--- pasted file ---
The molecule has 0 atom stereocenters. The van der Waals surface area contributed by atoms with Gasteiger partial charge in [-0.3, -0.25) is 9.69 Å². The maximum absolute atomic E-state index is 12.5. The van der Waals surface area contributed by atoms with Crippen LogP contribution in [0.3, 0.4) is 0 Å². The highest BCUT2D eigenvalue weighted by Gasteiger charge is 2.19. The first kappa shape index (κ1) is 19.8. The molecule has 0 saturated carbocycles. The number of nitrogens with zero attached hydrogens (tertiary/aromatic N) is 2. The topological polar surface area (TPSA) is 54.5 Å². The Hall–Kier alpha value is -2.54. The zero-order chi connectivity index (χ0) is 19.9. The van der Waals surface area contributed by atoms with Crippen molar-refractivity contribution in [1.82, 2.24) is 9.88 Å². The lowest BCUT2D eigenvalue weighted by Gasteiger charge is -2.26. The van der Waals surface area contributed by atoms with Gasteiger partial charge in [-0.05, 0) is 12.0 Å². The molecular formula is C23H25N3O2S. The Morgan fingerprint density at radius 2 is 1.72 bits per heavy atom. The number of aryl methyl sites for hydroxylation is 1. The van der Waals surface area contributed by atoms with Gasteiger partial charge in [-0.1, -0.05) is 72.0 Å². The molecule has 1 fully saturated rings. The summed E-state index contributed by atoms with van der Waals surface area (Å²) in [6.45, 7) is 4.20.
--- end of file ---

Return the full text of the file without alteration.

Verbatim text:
The molecule has 0 atom stereocenters. The van der Waals surface area contributed by atoms with Gasteiger partial charge in [-0.3, -0.25) is 9.69 Å². The maximum absolute atomic E-state index is 12.5. The van der Waals surface area contributed by atoms with Crippen LogP contribution in [0.3, 0.4) is 0 Å². The highest BCUT2D eigenvalue weighted by Gasteiger charge is 2.19. The first kappa shape index (κ1) is 19.8. The molecule has 0 saturated carbocycles. The number of nitrogens with zero attached hydrogens (tertiary/aromatic N) is 2. The topological polar surface area (TPSA) is 54.5 Å². The Hall–Kier alpha value is -2.54. The zero-order chi connectivity index (χ0) is 19.9. The van der Waals surface area contributed by atoms with Crippen molar-refractivity contribution in [1.82, 2.24) is 9.88 Å². The lowest BCUT2D eigenvalue weighted by Gasteiger charge is -2.26. The van der Waals surface area contributed by atoms with Gasteiger partial charge in [-0.05, 0) is 12.0 Å². The molecular formula is C23H25N3O2S. The Morgan fingerprint density at radius 2 is 1.72 bits per heavy atom. The number of aryl methyl sites for hydroxylation is 1. The van der Waals surface area contributed by atoms with Gasteiger partial charge in [-0.1, -0.05) is 72.0 Å². The molecule has 1 fully saturated rings. The summed E-state index contributed by atoms with van der Waals surface area (Å²) in [6.45, 7) is 4.20.